Step 3. On the other part of the disconnected regulator plug. Set the multimeter for Ohms x1 scale and measure for resistance across the pins of the stator. You should read something around 0.1 to 0.2 ohms for the TC88 32 amp system.


Step 4. Then check for continuity between each pin on the plug and frame/engine ground. The meter needle should not move (infinite resistance)(digitals will show infinite resistance) if the meter needle does move (indicating continuity)(digitals will show some resistance), recheck very carefully. If the meter still shows continuity to ground the stator is shorted (bad).


Step 5. Set the meter to read A/C volts higher than 30 volts (the scale setting for voltage should always be higher than the highest voltage you expect or you may fry the meter). Start the bike, and measure from one pin to the other on the plug (DO NOT cross the multimeter probes! - touch them to each other). You should read roughly 16-20 vac per 1,000 rpm.


Step 6. If the battery was good under load test, if the stator is NOT shorted to ground, and the stator is putting out A/C voltage, then the regulator is bad (most likely even if if passed step 2).

Jul 24, 2011 | 2001 Harley Davidson XL Sportster 883...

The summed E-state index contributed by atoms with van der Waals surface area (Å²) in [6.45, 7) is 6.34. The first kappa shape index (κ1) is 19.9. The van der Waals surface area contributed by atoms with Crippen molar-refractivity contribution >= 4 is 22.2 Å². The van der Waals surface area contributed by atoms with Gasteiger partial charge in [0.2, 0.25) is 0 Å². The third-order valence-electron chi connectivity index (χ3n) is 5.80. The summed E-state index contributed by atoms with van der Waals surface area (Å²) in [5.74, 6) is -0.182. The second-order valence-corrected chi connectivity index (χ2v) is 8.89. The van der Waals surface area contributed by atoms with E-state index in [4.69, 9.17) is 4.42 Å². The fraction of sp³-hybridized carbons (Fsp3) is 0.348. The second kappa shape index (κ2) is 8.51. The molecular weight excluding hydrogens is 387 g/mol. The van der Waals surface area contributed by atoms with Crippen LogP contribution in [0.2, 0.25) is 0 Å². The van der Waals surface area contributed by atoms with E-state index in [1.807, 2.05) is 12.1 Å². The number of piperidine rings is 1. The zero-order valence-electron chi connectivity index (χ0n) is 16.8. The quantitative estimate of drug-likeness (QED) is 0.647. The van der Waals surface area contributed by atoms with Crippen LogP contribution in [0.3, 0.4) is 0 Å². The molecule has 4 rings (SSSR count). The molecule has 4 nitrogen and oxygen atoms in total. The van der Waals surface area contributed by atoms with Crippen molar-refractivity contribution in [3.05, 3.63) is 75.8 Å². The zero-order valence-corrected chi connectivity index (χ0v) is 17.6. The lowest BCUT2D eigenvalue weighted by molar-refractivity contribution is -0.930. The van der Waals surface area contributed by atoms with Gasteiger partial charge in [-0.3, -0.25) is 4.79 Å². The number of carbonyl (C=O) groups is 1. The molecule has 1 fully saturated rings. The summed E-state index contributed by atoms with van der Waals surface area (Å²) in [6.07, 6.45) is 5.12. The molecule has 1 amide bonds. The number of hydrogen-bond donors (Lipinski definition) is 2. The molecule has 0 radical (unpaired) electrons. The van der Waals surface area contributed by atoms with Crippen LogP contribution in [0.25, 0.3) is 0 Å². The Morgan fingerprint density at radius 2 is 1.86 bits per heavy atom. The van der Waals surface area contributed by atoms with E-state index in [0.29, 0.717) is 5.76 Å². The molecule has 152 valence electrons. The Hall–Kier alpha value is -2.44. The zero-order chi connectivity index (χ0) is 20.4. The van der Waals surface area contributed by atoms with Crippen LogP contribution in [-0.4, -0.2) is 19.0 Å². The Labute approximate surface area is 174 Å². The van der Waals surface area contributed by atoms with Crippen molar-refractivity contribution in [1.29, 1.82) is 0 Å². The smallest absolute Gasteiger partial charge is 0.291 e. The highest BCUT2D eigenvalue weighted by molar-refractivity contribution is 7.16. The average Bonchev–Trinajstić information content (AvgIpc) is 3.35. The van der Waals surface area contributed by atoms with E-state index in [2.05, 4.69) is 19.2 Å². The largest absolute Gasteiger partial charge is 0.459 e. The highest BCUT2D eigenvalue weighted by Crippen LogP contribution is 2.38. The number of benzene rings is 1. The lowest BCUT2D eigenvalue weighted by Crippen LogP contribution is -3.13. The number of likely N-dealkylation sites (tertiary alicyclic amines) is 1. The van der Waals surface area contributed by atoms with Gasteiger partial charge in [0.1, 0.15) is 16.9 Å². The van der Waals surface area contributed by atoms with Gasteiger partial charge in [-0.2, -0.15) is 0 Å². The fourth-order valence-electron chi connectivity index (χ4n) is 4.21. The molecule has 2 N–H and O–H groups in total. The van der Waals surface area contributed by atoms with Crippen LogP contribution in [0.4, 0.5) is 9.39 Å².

1 Answer

How to get cartridge out of original shower part to replace new danco part


Step 1. First things first, load test the battery. Most places like Auto Zone will do it for free. Even if it measures over 12.5 vdc it can still be bad under a load. Battery is typically rated at 19 amp hours and 270 Cold Cranking Amps (CCA).

Start the engine and measure DC Volts across the battery terminals, the regulator should be putting out 14.3 - 14.7 vdc at 3600 rpm and 75 degrees F.


Step 2. To check the regulator unplug it from the stator. Take a test light and clip it to the negative terminal of the battery and then touch first one pin and then the other on the plug that goes to the regulator. If you get even the slightest amount of light from the test light the regulator is toast.

To do this with a meter which is more accurate: black lead to battery ground, red lead to each pin on the plug, start with the voltage scale higher than 12vdc and move voltage scale down in steps for each pin. Any voltage is a bad regulator.